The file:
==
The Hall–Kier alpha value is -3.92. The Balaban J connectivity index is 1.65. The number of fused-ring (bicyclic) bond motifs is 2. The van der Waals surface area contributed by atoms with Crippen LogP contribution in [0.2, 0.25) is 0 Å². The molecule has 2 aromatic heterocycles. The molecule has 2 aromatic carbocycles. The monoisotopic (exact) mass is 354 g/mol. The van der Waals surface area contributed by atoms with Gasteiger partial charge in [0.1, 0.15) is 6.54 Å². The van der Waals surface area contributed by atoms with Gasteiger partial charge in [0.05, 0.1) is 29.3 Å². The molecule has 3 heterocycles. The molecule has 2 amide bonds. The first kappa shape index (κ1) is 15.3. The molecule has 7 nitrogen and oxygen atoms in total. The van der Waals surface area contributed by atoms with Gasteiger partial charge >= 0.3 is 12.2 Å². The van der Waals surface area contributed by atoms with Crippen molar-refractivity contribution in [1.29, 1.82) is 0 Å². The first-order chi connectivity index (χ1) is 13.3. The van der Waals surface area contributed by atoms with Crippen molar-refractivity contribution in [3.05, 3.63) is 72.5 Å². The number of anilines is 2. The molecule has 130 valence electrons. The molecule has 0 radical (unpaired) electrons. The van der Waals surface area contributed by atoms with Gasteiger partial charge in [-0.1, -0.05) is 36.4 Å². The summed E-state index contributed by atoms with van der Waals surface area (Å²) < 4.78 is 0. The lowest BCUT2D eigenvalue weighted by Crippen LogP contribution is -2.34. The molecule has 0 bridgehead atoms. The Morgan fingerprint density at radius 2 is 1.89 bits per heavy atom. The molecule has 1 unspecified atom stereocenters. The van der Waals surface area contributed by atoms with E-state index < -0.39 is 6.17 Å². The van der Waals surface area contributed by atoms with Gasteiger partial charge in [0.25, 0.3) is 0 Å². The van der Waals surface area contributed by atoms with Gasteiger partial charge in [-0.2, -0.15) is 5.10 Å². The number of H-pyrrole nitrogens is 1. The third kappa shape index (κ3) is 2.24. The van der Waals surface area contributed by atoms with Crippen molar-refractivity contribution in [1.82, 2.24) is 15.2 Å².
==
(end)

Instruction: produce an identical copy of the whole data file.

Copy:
The Hall–Kier alpha value is -3.92. The Balaban J connectivity index is 1.65. The number of fused-ring (bicyclic) bond motifs is 2. The van der Waals surface area contributed by atoms with Crippen LogP contribution in [0.2, 0.25) is 0 Å². The molecule has 2 aromatic heterocycles. The molecule has 2 aromatic carbocycles. The monoisotopic (exact) mass is 354 g/mol. The van der Waals surface area contributed by atoms with Gasteiger partial charge in [0.1, 0.15) is 6.54 Å². The van der Waals surface area contributed by atoms with Gasteiger partial charge in [0.05, 0.1) is 29.3 Å². The molecule has 3 heterocycles. The molecule has 2 amide bonds. The first kappa shape index (κ1) is 15.3. The molecule has 7 nitrogen and oxygen atoms in total. The van der Waals surface area contributed by atoms with Gasteiger partial charge >= 0.3 is 12.2 Å². The van der Waals surface area contributed by atoms with Crippen molar-refractivity contribution in [1.29, 1.82) is 0 Å². The first-order chi connectivity index (χ1) is 13.3. The van der Waals surface area contributed by atoms with Crippen molar-refractivity contribution in [3.05, 3.63) is 72.5 Å². The number of anilines is 2. The molecule has 130 valence electrons. The molecule has 0 radical (unpaired) electrons. The van der Waals surface area contributed by atoms with Gasteiger partial charge in [-0.1, -0.05) is 36.4 Å². The summed E-state index contributed by atoms with van der Waals surface area (Å²) < 4.78 is 0. The lowest BCUT2D eigenvalue weighted by Crippen LogP contribution is -2.34. The molecule has 0 bridgehead atoms. The Morgan fingerprint density at radius 2 is 1.89 bits per heavy atom. The molecule has 1 unspecified atom stereocenters. The van der Waals surface area contributed by atoms with E-state index < -0.39 is 6.17 Å². The van der Waals surface area contributed by atoms with Gasteiger partial charge in [0.25, 0.3) is 0 Å². The van der Waals surface area contributed by atoms with Gasteiger partial charge in [-0.2, -0.15) is 5.10 Å². The number of H-pyrrole nitrogens is 1. The third kappa shape index (κ3) is 2.24. The van der Waals surface area contributed by atoms with Crippen molar-refractivity contribution in [1.82, 2.24) is 15.2 Å².